Tom Curtis admits he's competitive by nature, but aside from runningtrack in high school, he never took part in competitive sports.
Never, that is, until one fateful day in 1979, when the Arnold man boarded neighbor Bill Weisburger's Peterson 34 for a race in the MagothyRiver.
It was love at first bite.
"I got on Bill's boat and it was like -- Whoa! I like this," Curtis said. "This is both fun and competition. I jumped into the sport with both feet."
Within two years he had purchased his own boat -- an Olson 30, which, like his current Olson 34, bore the name Pegasus -- and began his own campaigns on the river and the bay.
Curtis was equally quick to get involved in the organization of racing, first through the Magothy River Sailing Association, in which he has served in several roles, including vice commodore. He then joined the Chesapeake Bay Yacht Racing Association, after he was recruited by fellow river sailor Darden Nelms to be Region II vice president in 1983.
"Getting involved with CBYRA was a fairly natural thing," Curtis said. "Right from the start I was interested in things like race management as well as the racing itself."
After a number of years of involvement with CBYRA, Curtis became its president at last month's annual meeting.
As with all his previous jobs, Curtis brings the same can-do energy and perseverance that has served him well on the race course, particularly over the long haul indistance competitions, such as the Cedar Point Race -- a grueling event he has won twice.
"I like those long-distance races to nowhereand back," Curtis said. "I seem to do well at them, probably becauseI'm tenacious."
Curtis is a hard-core type, who seldom misses a frostbite race, no matter how bad the weather.
A professional land surveyor and a partner in the Landover engineering firm of Ben Dyer &Associates Inc., Curtis has also been putting in long hours eveningsand weekends at CBYRA and other sailing pursuits for several years, and has been an instrumental part of the team that salvaged CBYRA from financial woes three years ago.
As president, Curtis said his biggest goal for 1992 is "to open some of the lines of communication that haven't been open for years."
To start with, he has instituted the new Open Sailors' Forum, set for Feb. 7, which he believes is an important chance for racers to air their complaints, make suggestionsand share ideas on how CBYRA can help improve the quality of sailboat racing on the bay.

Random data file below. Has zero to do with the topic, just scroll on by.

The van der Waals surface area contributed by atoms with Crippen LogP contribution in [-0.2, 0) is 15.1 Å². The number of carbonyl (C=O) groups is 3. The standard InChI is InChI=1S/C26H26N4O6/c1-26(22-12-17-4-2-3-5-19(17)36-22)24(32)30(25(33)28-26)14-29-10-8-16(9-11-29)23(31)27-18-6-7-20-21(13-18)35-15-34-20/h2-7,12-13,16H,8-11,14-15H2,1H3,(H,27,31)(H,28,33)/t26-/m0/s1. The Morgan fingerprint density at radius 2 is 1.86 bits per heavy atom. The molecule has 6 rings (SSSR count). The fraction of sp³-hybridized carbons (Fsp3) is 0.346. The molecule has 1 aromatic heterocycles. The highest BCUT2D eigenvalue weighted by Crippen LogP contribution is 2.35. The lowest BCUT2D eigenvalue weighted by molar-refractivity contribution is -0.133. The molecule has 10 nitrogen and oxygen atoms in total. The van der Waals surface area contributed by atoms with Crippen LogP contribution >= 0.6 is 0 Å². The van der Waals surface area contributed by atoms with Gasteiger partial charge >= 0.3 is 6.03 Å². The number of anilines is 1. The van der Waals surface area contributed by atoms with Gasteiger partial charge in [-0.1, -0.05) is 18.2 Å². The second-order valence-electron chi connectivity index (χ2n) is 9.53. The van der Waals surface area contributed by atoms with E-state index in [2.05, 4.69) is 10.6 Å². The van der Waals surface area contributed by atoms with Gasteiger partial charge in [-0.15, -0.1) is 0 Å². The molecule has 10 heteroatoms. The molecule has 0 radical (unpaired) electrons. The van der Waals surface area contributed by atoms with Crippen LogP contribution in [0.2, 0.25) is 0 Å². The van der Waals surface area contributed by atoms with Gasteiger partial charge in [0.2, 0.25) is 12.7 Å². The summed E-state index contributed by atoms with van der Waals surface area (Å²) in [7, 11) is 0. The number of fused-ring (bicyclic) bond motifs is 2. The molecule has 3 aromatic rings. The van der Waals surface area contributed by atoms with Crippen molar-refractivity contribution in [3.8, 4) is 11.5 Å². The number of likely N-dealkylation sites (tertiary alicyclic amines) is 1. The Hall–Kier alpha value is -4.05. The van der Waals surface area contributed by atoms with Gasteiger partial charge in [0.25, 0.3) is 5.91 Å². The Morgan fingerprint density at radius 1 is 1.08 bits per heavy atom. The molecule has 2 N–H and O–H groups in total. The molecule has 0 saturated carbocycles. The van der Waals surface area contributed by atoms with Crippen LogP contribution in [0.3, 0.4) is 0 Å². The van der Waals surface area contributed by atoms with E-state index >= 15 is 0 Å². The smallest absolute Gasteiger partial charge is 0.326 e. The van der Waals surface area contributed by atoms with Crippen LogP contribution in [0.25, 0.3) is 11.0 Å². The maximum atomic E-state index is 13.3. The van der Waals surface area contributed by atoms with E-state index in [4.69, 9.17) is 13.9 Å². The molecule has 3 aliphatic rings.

"Obviously the sport is going to change," Curtis said. "It seems to be in a state of flux right now, and it's important to find out what people want."
Curtis, also a member of Annapolis Yacht Club, hopes to improve communication between the member yacht clubs themselves, as well as between individual sailors, the clubs and CBYRA.
He says some friction has occurred between organizations when new regattas have appeared on the annual racing schedule inconflict with long-established events produced by other clubs.
Another continuing area of concern for Curtis and his fellow CBYRA officers is the flagging one-design division.
"We're going to continuewith the Olympic Classes Regatta in May, and we're going to try to get together with the one-design fleet representatives so we can all sit down and discuss what their needs might be, Curtis said.
To boost CBYRA's involvement with small-boat, one-design sailing, Curtis said CBYRA's monthly newsletter, The Traveler, will institute a featurehighlighting a different one-design class in each issue.
"It willgive them each a chance to blow their own horns," Curtis said. "There's a lot CBYRA can do to enhance and support these classes. One thing we're going to start doing is targeting the sailing schools, to letnew sailors know that these classes are out there, and that it's a good way to get into sailing."
Curtis expects CBYRA to take a more active role in junior sailing, too.
"Financially, over the past three years the organization is to the point where it's stable now," hesaid. "So one thing we're looking to do is to throw more money at the junior program, which is definitely in keeping with our educationalgoals.
"For example, maybe we can put together a Chesapeake Bay junior team trailer, so junior sailors can travel together as a team. There are some extra supporting things we should be doing."
Curtisbelieves that the time is ripe for an added emphasis on junior sailing.
"A lot of people delayed having children, and now they're going to be hitting us in big numbers. We need to deal with that."
As the father of a 5-year-old who sails with him occasionally, Curtis has a good understanding of many junior-sailing goals, although he admits it is still too early to tell whether his son will share his nautical interest.
As for his personal 1992 sailing season, Curtis is optimistic.
"My crew has been with me for three years now, and we're starting to do better, to know how to sail the boat well. My sail inventory is complete with good sails now, so that pressure's off. Andthis year we're going to put a lot more into preparation than we've been able to do before, really do the bottom, all of that, so I thinkthings are looking up for this year."
Clearly, CBYRA sailors can expect good results from Curtis in the coming months, both on the race course and ashore in his new leadership role.
Nancy Noyes is a member of the Chesapeake Bay Yacht Racing Association and has been racing on the bay for about five years. Her Sailing column appears everyWednesday and Sunday in The Anne Arundel County Sun.